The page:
This recognition acknowledges and validates the hard work of students, educators, families, and communities in striving for and attaining exemplary achievement. In November 2018, the Department of Education celebrated with recent public and private school honorees at an awards ceremony held in Washington, D.C. Over the years, Dishman has accumulated many accolades such as being named a Texas Honor Roll School in 2016 and 2017 as well as earning all six distinctions in the 2017 and 2018 Accountability Ratings. “This has been a long journey, but it’s a journey we knew we could accomplish if we stayed focused on our work. And along the way, we changed, we modified, we’ve been strategic, but we never lost sight of our goal,” Principal Davis said. “Today is just proof of that, and here we are – a National Blue Ribbon School.”ó
they show documented results of academic accomplishment. “We are thrilled to be recognized as an Apple Distinguished School,” said principal Tanya Garza. “This recognition reflects the hard work, planning, professional learning and innovation that is used to personalize instruction for every student. Zavala Elementary is a campus that nurtures creativity, collaboration, critical thinking, and communication.” Teachers at Zavala Elementary customize learning environments to improve collaboration and communication among students.
“In turn, this fosters students to become critical thinkers within their classrooms, across grade levels, and within our community,” Garza said. pple Inc, a multinational technology company, recognized Zavala Elementary as an Apple Distinguished School during the start of the 2018-19 school year.
Apple Distinguished Schools are centers of innovation, leadership, and educational excellence while using technology to inspire creativity, collaboration, and critical thinking. They showcase innovative uses of technology in learning, teaching, and the school environment. Plus,
In 2014, Zavala Elementary received an Apple grant as part of the ConnectEd program, and in 2017, Principal Garza and instructional coach Erika Galvan were named to the Apple Distinguished Educators Class for their leadership and ability to think outside of the box using technology. “Technology is embedded throughout the school environment which empowers students and teachers to use different modalities to inspire an innovative mindset,” Garza said. ó
owie Elementary 1st grade student Sebastian Sanchez beams as he speaks about his ability to read books.
“I know how to read now,” Sebastian excitedly said. “Sometimes I make some mistakes, but I try my best. That’s how I do it.” Sebastian and his classmates gathered around a classroom table near their teacher Ms. Laura Lemarr for one of their daily early literacy lessons during the 2018-19 school year. Harlingen CISD continues to enrich its reading programs by implementing initiatives and curriculum to increase literacy at an early age, part of the school district’s strategic plan established in 2014. During the 2018-19 school year, Harlingen CISD partnered with the Neuhaus Education Center and Scholastic, a publishing company, to create stepping stones toward elementary, secondary and high school educational success. “Ninety percent of learning happens before the age of five,” said Carmen Alvarez, the district’s director of primary literacy. “We want to seize the opportunity when children are little because they are picking up everything they are learning.” The early literacy program at the elementary school level encourages students to grow their vocabulary, thus increasing their ability to read more complex words and books. By the time students reach the age of 6, their vocabulary includes about 24,000 words.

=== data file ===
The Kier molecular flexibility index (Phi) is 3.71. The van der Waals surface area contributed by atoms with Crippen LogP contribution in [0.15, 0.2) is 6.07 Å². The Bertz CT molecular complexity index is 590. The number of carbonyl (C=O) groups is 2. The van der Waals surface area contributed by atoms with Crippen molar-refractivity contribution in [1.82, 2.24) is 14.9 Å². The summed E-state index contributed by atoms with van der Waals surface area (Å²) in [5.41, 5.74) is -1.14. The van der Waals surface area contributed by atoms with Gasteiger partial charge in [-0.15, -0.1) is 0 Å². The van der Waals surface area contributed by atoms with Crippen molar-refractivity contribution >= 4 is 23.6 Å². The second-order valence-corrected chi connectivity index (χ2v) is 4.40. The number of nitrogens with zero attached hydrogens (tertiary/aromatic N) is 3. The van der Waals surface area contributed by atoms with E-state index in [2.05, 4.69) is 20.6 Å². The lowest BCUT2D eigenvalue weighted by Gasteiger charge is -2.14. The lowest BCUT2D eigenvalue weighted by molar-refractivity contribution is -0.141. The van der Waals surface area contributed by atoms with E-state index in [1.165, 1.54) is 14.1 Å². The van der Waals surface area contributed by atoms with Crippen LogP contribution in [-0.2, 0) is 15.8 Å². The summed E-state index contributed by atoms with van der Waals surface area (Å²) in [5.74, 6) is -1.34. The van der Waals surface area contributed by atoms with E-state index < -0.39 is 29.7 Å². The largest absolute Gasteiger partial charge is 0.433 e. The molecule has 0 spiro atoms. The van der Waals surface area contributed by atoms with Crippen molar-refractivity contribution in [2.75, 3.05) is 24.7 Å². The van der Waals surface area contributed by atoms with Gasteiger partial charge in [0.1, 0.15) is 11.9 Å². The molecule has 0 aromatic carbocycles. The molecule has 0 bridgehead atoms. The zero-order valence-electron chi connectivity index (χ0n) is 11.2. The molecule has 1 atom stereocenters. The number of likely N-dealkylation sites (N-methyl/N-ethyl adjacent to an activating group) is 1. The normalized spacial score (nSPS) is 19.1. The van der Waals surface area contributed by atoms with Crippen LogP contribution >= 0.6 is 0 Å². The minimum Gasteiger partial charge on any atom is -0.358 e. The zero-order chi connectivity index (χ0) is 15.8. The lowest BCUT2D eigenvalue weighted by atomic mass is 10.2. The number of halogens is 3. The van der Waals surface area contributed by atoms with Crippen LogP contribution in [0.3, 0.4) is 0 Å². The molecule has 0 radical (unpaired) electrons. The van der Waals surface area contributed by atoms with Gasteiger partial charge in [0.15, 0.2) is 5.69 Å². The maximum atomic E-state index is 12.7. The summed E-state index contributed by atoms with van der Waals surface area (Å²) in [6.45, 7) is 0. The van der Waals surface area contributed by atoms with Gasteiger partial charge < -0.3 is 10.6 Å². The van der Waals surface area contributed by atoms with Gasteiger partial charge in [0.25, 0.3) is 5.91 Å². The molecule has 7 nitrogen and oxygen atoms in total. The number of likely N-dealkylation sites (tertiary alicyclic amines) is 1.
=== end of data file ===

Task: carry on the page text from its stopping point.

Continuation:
“We have worked extremely hard,” Alvarez said. “Our teachers have worked diligently to perfect their practice and master reading. We are using the most advanced procedures and scientifically based theories with our students and our teachers.” The Neuhaus Education Center's curriculum gradually improves literacy beginning when students enter pre-kinder. In kinder, students break up into groups of about eight students for their letter recognition, phonological awareness, oral language, multi-sensory letter introduction, and handwriting lessons. The Neuhaus program also uses a scientific spelling method to improve spelling in grades kinder through third. “The goal is to have very differentiated instruction,” Alvarez said. “No classroom should look the same anymore because we are meeting the needs of a particular group of students.” Along with the Neuhaus program, Harlingen CISD also added Scholastic’s Leveled Literacy Libraries, which are used by elementary school teachers to assess and measure each student’s reading abilities to ensure they reach the proper level. In literacy libraries throughout all elementary campuses, books are coded from A through Z, progressing from easy reading to more challenging text. The popular books are written to captivate readers of all ages. “With this program, we are hoping to build confidence in the learner,” said Rebecca